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Artist Olafur Eliasson's Latest Work Will Bring Better Communication to the Developing World

VICE talked to the artist about why we need to "feel" energy to understand it, and why he thinks no one cares about global warming.

Photo by Tomas Gislason. Courtesy of Little Sun

Olafur Eliasson makes art designed to be felt. In recent years, his most notable works have included the installation of a faux sun in London's Tate Modern, its orange light transporting museum-goers to the beach they'd been waiting for all their lives; creating waterfalls in the East River, mist splashing the faces of tourists when the wind picked up; transporting mini icebergs from Greenland to a Copenhagen square; and dying rivers in Tokyo, Norway, LA, and Berlin a sickly green, without warning local authorities.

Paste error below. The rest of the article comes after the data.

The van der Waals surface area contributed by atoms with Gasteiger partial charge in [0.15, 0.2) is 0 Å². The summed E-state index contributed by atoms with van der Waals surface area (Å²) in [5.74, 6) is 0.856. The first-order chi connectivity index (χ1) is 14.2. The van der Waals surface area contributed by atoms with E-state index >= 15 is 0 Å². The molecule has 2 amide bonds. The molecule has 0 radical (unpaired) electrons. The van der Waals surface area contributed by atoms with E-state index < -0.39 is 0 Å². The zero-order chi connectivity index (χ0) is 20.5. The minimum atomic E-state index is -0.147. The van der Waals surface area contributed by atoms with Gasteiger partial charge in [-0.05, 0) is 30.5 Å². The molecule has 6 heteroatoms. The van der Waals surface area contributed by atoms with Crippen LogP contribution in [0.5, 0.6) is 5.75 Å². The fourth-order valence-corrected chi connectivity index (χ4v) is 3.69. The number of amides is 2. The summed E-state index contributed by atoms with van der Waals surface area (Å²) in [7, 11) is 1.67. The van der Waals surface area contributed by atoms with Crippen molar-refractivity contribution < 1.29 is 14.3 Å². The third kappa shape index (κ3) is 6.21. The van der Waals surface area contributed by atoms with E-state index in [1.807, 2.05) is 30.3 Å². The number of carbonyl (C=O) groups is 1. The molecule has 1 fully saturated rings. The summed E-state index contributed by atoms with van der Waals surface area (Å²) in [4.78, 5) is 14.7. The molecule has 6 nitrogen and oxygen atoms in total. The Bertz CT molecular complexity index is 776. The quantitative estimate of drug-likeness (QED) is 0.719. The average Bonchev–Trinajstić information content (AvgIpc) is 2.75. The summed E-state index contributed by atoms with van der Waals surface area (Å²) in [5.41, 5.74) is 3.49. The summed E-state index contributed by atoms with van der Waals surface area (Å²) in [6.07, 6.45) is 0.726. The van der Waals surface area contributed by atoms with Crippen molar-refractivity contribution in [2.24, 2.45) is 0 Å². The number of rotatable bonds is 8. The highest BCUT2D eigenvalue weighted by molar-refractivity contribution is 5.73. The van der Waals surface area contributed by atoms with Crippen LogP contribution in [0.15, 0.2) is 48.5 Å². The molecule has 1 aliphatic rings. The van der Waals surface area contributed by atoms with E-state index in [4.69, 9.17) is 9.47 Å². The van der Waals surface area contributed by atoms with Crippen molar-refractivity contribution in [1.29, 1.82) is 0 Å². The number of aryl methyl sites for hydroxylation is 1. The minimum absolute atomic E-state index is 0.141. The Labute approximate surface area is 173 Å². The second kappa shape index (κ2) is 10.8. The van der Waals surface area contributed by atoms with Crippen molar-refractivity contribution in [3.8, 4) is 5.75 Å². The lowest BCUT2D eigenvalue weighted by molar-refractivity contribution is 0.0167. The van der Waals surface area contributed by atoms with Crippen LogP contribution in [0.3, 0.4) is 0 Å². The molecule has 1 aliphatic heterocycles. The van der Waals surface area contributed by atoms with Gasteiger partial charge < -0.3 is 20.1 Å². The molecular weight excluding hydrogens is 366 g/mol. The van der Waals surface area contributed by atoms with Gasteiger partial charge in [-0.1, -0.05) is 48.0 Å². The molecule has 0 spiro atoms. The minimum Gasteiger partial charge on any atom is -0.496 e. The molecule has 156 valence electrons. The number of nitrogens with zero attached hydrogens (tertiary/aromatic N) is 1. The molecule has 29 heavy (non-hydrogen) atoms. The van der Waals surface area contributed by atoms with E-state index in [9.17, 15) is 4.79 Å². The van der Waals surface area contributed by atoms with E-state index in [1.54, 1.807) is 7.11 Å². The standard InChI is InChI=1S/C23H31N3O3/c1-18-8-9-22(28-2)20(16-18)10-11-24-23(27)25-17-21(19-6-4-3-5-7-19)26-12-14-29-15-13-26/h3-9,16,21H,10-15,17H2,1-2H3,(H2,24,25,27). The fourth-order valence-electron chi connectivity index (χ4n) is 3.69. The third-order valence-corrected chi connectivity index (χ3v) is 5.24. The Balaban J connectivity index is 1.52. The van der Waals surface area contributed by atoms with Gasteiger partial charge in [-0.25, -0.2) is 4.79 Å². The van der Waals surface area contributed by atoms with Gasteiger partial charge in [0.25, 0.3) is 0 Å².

The Danish-Icelandic artist creates these large-scale sculptures and installations using natural materials such as ice, water, air, light, and dirt to bring attention to our fraught relationship with the natural world and the increasingly negative impact humans are having on the planet.

But in the last few years, Eliasson's gotten fed up with the exclusivity of the art world and has wanted to do something that would reach a massive, global audience. His goal was to move from just provoking a conversation about the climate, to actually producing positive action. He did this by building a simple solar lantern called Little Sun to bring clean, reliable, affordable light to the 1.1 billion people in the world who lack direct access to electricity. The lantern launched three years ago at the Tate Modern museum, and is now distributed in over ten African countries as well as Europe, Australia, Canada, Japan, and the US.

Read on VICE News: Coal and Solar Energy Are Neck-and-Neck in the Developing World

But today, Eliasson is taking his mission one step further and launching a Kickstarter campaign to start the rollout of a solar-powered charger that can fully juice a phone using only five hours of sunlight, hopefully resulting in increased communication and opportunity in the developing world.